(Mission, TX) - Interested in learning more about the butterflies that call the Rio Grande Valley home? Join us for the annual Summer Butterfly Count, Sunday, July 17!
Each July, volunteers across the country brave the sweltering seasonal heat to count butterflies for conservation. The data gathered by citizen-surveyors provides a valuable, real-time snapshot for scientists, naturalists, and anyone concerned about environmental change, habitat loss, and disappearing or endangered species.
The count on Sunday, July 17, is the ‘Bentsen-Rio Grande Valley Count’, coordinated by the National Butterfly Center. This annual survey of species variety and volume inside a 15-mile radius is conducted by knowledgeable, local butterfly enthusiasts, covering public and private properties. The information collected is catalogued by the North American Butterfly Association and used for a multitude of research projects and educational purposes.
North American Butterfly Photo Contest, hosted by the National Butterfly Center conveniently located in Mission!
The Rio Grande Valley is unique for the volume and variety of butterflies that may be found here, and they just love the summer heat. Lucky for you, many species start flying around 9am—as soon as the sun is high enough to dry the morning dew off their wings—and they keep flying well into the evening hours, before finding a safe place to roost overnight.
This annual contest is open to everyone and winners are announced each fall during the renowned Texas Butterfly Festival. Complete rules may be seen and shared on the website at TexasButterflyFestival.com. All photos must be digitally uploaded to the website portal that opens for submissions on September 1, 2016, and remains open until September 30. Photos may be taken anywhere over the last year, so long as they feature free-flying butterflies; but the time is right, now, since our magic Valley is alive with butterflies and blooms following recent rains.
(Mission, TX) – Bats are beneficial to our neighborhoods and the health of our communities, but they are all too often misunderstood and villainized. Of the more than 1,100 species of bats in the world, only three are vampire bats; the rest consume fruit and insects. In fact, a single bat can consume up to 600 mosquitoes in one hour!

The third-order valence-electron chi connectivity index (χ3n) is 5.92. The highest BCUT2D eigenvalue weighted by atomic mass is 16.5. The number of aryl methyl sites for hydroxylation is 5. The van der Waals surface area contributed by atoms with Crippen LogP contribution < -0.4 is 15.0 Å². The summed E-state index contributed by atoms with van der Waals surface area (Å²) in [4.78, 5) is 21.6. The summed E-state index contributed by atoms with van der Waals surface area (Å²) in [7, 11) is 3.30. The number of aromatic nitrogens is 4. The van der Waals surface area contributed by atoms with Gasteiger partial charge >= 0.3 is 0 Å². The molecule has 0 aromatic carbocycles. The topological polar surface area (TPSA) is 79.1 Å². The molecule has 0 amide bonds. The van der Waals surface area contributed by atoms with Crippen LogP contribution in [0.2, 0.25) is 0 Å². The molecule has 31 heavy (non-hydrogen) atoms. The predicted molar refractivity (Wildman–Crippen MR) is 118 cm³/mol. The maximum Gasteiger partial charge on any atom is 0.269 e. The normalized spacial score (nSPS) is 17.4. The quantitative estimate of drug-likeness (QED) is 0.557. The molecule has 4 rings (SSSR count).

Most prevalent in the Rio Grande Valley are the Mexican Free-tailed bats. These highly social creatures like to reside in colonies and communal roosts. Whether it’s a mother and her pups or a bunch of bachelors, this mammal finds warmth and protection in group homes; so you may entice them to take up residence in your yard by providing appropriate shelter.
The National Butterfly Center is hosting a bat education and house-building workshop on Saturday, February 27, from 10 AM – 12 PM. Everyone is invited to join graduate student Katharine Jones in the Chrysalis Visitor’s Pavilion to learn all about the good, the bad and the glorious aspects of these fascinating creatures!
(Mission, TX) – Preparations are well underway for the 20th Annual Texas Butterfly Festival! Many field trips have already sold out and limited space remains for educational sessions and excursions designed specifically for butterfly enthusiasts of every experience level! Everyone is invited to join in this seasonal celebration of the Rio Grande Valley’s exceptional bounty of butterflies, regardless of age or familiarity with the outdoors.
This year, the festival’s free, open house event, known as Community Day at the National Butterfly Center, will take place on Halloween, Saturday, October 31, from 9am – 2pm. Later in the evening, festival registrants will be treated to a Welcome Reception and Orientation, before they embark on three days of expert-guided field trips to secret gardens and public parks, renowned places and hard-to-find hot spots, from Falcon Dam to South Padre Island. To ensure your seat for these educational sessions, excursions and activities, one must reserve seats in advance at www.TexasButterflyFestival.com.
(Mission, TX) – Starting Tuesday, September 1, the North American Butterfly Photo Contest invites you to submit your best photos of wild, free-flying butterflies, for a chance to win the $500 ‘Rio Grande Prix’! Part of the 20th Annual Texas Butterfly Festival, this contest is open to everyone and accepts digital photos of live butterflies taken from October 1, 2014, to September 30, 2015. It’s easy to enter and the winning photograph will be prominently displayed at the National Butterfly Center and online, for the whole world to see.
“Thanks to our camera phones, anyone can capture amazing images,” states Marianna Trevino Wright, executive director of the National Butterfly Center, host of the Texas Butterfly Festival, “And some butterflies can be remarkably cooperative subjects. They may be found in backyards and parks, green spaces and wild places, so you don’t have to go far to enjoy them. We want to encourage people to see how accessible nature is and how rewarding nature photography can be. You don’t have to be a professional or own lots of expensive equipment to get that one great shot—a prize-winning shot—that tells a story or exposes a hidden world. In fact, past winners have included a medical practice manager and an electrical engineer.